In five years’ time all my money would be in investments and hopefully earning more than 4%. When I consider that £71,000 and apply the 4% ‘assumption’ i.e. draw 4% every year, I would get £2840 per year. £2840 divided by 12 is £236. At the moment I am paying all of the monthly bills, but in five years’ time, Mr Simple should be contributing his half again as all of the DIY will be done. If we don’t count the mortgage, this £236 per month would go quite a way to paying my half of the bills i.e. gas, electricity, water, council tax, etc.
How my salary is divided
At the moment I think of my wages in fifths. Two-fifths go towards the mortgage, one fifth towards the bills, one fifth is saved and I live on the other fifth. If I could:
- pay off the mortgage somehow = 2/5ths gone
- Mr Simple starts paying his half of the bills and my investments pay my part of the bills = another 5th gone
I could continue saving and would only have to work two-fifths of the time that I do now i.e. two days a week instead of five.
I hope that you’re keeping up.
A potential problem
One large potential spanner in the works is having to buy a new car over the next five years. Now, when I say ‘new’, I obviously mean ‘new to me’. My car is nine years old and has recently started using more oil than it should do. The garage can’t find out what is wrong with it and in order to do a more thorough investigation they tell me that it would cost £3000, which is probably more than the car is worth. The temporary solution is to check the oil each month and fill it up if it is low. I am also driving around with a bottle of oil in the boot.
At some point I fear that the problem will get worse and eventually I will have to buy a new car. Currently a second hand Toyota Yaris, which is what I have at the moment, is between £7000-£10000. The cost would have to come out of my savings. Best case scenario, that would take my savings down to £63,000, which wouldn’t be quite enough to cover my monthly bills, but would cover a lot.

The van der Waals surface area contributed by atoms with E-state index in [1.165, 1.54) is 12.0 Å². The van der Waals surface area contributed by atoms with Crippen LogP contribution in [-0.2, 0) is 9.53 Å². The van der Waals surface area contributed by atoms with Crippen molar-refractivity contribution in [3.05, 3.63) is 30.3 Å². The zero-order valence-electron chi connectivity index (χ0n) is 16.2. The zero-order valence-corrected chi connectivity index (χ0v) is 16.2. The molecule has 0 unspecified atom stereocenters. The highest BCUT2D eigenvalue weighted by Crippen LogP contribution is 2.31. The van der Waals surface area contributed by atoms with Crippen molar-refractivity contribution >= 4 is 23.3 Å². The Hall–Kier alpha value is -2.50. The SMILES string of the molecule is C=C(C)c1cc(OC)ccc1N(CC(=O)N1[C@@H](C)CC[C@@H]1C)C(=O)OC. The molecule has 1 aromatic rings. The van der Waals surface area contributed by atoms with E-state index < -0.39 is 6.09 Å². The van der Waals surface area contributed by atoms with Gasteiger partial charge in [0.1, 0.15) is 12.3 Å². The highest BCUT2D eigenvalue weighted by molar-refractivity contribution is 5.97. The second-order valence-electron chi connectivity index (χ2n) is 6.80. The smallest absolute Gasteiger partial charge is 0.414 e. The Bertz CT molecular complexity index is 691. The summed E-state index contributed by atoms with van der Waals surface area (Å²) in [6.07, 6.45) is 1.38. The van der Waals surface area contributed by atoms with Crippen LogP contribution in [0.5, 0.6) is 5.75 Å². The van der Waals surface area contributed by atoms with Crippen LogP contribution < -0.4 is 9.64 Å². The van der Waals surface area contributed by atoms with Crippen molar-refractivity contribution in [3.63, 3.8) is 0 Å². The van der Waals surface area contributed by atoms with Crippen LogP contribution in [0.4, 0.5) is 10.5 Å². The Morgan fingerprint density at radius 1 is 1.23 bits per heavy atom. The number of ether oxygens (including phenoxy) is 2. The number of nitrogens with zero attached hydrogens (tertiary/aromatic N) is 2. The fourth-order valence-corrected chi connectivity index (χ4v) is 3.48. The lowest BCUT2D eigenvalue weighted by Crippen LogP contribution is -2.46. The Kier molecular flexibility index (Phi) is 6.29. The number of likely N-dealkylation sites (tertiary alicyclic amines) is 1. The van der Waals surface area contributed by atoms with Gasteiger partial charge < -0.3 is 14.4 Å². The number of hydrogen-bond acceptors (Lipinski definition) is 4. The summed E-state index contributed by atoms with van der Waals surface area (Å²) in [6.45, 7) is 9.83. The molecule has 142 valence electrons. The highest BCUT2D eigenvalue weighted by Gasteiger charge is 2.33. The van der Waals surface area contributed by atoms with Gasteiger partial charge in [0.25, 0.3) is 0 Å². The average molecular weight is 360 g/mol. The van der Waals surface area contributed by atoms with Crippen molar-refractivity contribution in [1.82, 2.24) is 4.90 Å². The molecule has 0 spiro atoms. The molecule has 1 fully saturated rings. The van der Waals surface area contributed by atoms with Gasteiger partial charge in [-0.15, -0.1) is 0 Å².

More than 4%?
There is also the question of whether I could, in five years’ time, withdraw more than 4%, because that figure is chosen as it is believed that at that rate, the capital will last and still increase in value for many years to come. I though, don’t need this to last for 30 years, I just need it to last until I get my pension. My current pension age is 67, but I could retire earlier, say at 60, although my ‘defined benefit’ would be less. It is too far in the future for the pension company to tell me how much I would get if I wanted to draw on it early. They will only say how much I will get at the standard age. It is though a possibility that I could draw 5% from the £63,000 and that would definitely cover my half of the bills.
It therefore seems very likely that I could work part time from aged 55, but I just need to find £20,000 to pay off the mortgage. One possibility is to do AirBnB, which Mr Simple and I have discussed, but at the moment we’d have to pay guests to stay here rather than the other way around. It is a real possibility for the future, although I am not sure how much it would bring in. We could rent out a room and you can earn £7,500 a year doing this before having to pay any tax. Having a lodger for three years would cover the shortfall in the mortgage payments, but on a practical level I would rather have occasional guests than a full time one.
Mr Simple thinks that we should just stop overpaying at that point and just pay the £200 a month that we would owe, shared equally, for the rest of the period. That would certainly be a lot more doable than the £1000 that I am currently paying.
Sorry, that was long. I don’t usually write so much, but this has been a good opportunity to try to set down what exactly I am aiming for, which until now I haven’t been sure about. It will probably change as time goes on, but at least for now I have a goal and can track my progress towards that. As always, I will let you know how I am getting on.
Are you aiming for FI/RE, or are you just hoping to work a little less in the future? I would love to know your thoughts on my plan as well as your ideas for the future.